Moraga Adobe Begins Purchase Phase

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SALLY HOGARTY
(L-R) FJMA Board Member Tania DeGroot, FJMA President Kent Long, Branagh’s Director of Custom Homes Scott Smigielski, FJMA Vice President SB Master (holding check), Moraga Mayor Dave Trotter (behind Master), Branagh Co-Owners Alex Griffith and Matt Branagh, Terry Murphy and Moraga Historical Society member Colleen Lund.

    On Sept. 24, the Friends of the Joaquin Moraga Adobe (FJMA) and representatives of J&J Ranch Partners LLC met at the Moraga Adobe just above Del Rey Elementary school in south Orinda to present a check for $25,000. The check represents the first annual deposit of a three-year purchase agreement. The total purchase price for the 1841 structure and surrounding two acres is $450,000.
    The structure is located on a section of land purchased by Branagh and named J&J Ranch after Joaquin Moraga and his cousin Juan Bernal, recipients in 1835 of the Mexican land grant for the area. The Moraga family sold the adobe in the 1880s, and it deteriorated until the early 1940s when the Irvine family expanded it into a modern ranch-style house. J&J Ranch LLC purchased the adobe and surrounding 20 acres in 2008. J&J Ranch agreed to build around Joaquin Moraga’s adobe home and to let FJMA purchase the site. After extensive restoration, much of which will be paid by J&J Ranch, FJMA plans to open a museum and learning center focused on the Rancho days of early California, including furnishings and demonstrations of daily life. Historic displays will tell the stories of families like the Moraga family while the edifice will also host rotating exhibits.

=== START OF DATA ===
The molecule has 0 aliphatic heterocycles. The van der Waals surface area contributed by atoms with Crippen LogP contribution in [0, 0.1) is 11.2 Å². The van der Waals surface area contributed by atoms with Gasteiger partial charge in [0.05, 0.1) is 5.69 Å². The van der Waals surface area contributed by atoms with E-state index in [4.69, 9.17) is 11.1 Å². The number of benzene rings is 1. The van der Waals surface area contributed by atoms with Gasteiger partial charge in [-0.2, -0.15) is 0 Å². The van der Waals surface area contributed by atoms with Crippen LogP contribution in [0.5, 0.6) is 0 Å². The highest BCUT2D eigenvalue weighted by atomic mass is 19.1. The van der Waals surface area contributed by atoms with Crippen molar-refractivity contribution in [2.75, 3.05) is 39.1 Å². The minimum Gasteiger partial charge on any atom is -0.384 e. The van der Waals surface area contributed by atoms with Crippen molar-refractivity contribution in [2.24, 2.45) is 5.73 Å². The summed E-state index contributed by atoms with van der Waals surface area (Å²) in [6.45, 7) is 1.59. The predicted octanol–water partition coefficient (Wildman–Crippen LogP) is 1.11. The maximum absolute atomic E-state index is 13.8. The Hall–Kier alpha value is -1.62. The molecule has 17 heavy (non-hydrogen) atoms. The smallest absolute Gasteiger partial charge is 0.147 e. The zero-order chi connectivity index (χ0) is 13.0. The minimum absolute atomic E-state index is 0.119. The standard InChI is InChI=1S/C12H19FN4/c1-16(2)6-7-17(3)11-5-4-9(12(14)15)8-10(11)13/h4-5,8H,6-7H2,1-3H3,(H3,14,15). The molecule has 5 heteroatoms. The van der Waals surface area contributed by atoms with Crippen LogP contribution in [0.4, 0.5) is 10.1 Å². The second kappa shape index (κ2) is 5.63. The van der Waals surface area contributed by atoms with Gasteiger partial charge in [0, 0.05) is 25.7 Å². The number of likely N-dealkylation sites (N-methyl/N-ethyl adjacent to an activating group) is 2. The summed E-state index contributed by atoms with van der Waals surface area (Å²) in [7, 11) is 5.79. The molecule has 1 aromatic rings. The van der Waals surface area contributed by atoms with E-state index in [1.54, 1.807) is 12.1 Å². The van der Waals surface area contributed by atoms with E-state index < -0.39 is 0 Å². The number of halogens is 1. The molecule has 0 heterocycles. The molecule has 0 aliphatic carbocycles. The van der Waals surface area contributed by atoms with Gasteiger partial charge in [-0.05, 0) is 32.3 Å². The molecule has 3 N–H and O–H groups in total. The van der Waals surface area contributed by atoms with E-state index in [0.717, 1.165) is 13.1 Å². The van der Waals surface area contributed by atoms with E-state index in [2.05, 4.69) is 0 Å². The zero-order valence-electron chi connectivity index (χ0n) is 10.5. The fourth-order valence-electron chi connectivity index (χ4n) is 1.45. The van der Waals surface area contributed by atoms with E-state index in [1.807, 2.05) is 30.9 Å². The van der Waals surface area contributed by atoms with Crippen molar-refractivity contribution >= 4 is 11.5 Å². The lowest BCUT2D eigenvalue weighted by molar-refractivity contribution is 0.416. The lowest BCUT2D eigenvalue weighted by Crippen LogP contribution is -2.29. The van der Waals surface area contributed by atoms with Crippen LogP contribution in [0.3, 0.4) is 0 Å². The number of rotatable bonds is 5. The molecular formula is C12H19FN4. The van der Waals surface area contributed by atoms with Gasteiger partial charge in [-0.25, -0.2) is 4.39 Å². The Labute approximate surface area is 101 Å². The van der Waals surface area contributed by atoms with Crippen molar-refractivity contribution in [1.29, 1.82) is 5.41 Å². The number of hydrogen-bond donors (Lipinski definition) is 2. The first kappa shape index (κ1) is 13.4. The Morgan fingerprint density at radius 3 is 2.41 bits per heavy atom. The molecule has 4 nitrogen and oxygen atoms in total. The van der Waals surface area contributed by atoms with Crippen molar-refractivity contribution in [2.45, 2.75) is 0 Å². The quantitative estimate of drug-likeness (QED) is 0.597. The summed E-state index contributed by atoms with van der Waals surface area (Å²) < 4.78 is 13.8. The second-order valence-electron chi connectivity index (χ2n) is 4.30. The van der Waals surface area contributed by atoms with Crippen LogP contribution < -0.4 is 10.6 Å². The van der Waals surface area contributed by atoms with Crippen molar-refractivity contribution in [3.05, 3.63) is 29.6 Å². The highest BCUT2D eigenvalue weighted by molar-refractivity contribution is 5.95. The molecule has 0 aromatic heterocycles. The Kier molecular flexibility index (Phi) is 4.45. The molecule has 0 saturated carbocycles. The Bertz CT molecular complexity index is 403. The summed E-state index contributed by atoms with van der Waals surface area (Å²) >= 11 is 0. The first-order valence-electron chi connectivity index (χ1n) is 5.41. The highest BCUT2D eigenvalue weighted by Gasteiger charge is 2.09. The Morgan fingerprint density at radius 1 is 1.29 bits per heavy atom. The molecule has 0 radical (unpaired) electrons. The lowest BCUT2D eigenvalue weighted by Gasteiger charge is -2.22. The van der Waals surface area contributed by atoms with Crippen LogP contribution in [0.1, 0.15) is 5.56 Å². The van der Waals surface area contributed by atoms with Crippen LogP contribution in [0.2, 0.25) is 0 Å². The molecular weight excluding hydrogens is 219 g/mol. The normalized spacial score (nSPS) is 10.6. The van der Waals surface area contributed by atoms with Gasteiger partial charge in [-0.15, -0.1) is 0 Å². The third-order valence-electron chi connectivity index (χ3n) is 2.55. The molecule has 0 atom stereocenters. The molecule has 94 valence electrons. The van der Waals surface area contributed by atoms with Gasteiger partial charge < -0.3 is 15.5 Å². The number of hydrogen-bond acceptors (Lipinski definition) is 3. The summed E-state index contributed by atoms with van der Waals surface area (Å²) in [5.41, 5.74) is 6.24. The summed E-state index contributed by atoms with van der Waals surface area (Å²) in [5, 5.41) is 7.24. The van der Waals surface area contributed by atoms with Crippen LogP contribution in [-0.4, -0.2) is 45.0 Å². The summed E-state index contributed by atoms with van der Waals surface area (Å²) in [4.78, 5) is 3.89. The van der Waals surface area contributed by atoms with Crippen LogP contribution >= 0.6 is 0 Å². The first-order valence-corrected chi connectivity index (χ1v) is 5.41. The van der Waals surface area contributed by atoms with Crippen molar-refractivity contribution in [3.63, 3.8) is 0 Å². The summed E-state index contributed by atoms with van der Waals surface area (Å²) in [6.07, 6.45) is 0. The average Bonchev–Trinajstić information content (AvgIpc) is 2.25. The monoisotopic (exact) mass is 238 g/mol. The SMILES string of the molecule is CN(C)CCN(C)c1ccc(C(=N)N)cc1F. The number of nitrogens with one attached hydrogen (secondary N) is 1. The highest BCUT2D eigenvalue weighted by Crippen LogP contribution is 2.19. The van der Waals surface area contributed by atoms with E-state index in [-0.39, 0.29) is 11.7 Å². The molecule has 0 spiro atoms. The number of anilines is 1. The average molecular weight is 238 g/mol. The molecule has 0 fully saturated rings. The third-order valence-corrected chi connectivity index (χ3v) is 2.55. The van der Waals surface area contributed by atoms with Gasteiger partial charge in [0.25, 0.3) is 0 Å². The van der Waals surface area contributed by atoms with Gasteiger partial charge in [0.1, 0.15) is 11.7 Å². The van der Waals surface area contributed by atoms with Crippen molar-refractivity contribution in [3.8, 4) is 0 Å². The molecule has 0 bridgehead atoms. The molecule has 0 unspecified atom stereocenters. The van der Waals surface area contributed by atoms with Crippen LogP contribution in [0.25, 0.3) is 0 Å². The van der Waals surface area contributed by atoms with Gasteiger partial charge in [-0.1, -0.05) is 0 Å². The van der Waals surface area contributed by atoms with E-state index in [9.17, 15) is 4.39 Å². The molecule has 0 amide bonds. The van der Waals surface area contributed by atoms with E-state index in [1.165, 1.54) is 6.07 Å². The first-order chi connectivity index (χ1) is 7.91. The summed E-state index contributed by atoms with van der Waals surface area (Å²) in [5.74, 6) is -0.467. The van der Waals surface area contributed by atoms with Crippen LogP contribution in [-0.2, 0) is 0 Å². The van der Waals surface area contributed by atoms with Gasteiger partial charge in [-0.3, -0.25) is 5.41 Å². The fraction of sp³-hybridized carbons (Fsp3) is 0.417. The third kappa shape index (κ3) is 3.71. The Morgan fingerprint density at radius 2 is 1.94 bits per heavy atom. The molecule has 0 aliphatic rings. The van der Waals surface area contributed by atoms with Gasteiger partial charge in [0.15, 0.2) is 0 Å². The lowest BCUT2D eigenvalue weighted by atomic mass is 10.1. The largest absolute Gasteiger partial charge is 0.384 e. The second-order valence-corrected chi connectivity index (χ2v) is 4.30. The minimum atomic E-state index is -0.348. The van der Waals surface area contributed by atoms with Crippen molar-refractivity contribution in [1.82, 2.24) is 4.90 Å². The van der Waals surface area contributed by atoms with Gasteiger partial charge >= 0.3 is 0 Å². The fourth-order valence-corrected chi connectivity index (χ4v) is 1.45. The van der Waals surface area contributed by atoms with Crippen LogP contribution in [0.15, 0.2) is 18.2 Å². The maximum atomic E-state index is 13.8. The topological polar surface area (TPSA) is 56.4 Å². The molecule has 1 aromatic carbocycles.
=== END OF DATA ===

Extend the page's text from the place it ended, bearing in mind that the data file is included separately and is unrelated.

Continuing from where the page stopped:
J&J Ranch is a 13-home subdivision currently under construction with sweeping views and lots ranging in size from .62 to 3.39 acres. The final map for the subdivision was approved by the City of Orinda in April of this year.
    For more information on the restoration of the Moraga Adobe, go to www.moragaadobe.org.

COURTESY OF ORINDA HISTORICAL SOCIETY The abandoned Joaquin Moraga Adobe, originally built in 1841, fell into disrepair. The Friends of the Joaquin Moraga Adobe plan to renovate and restore the structure.

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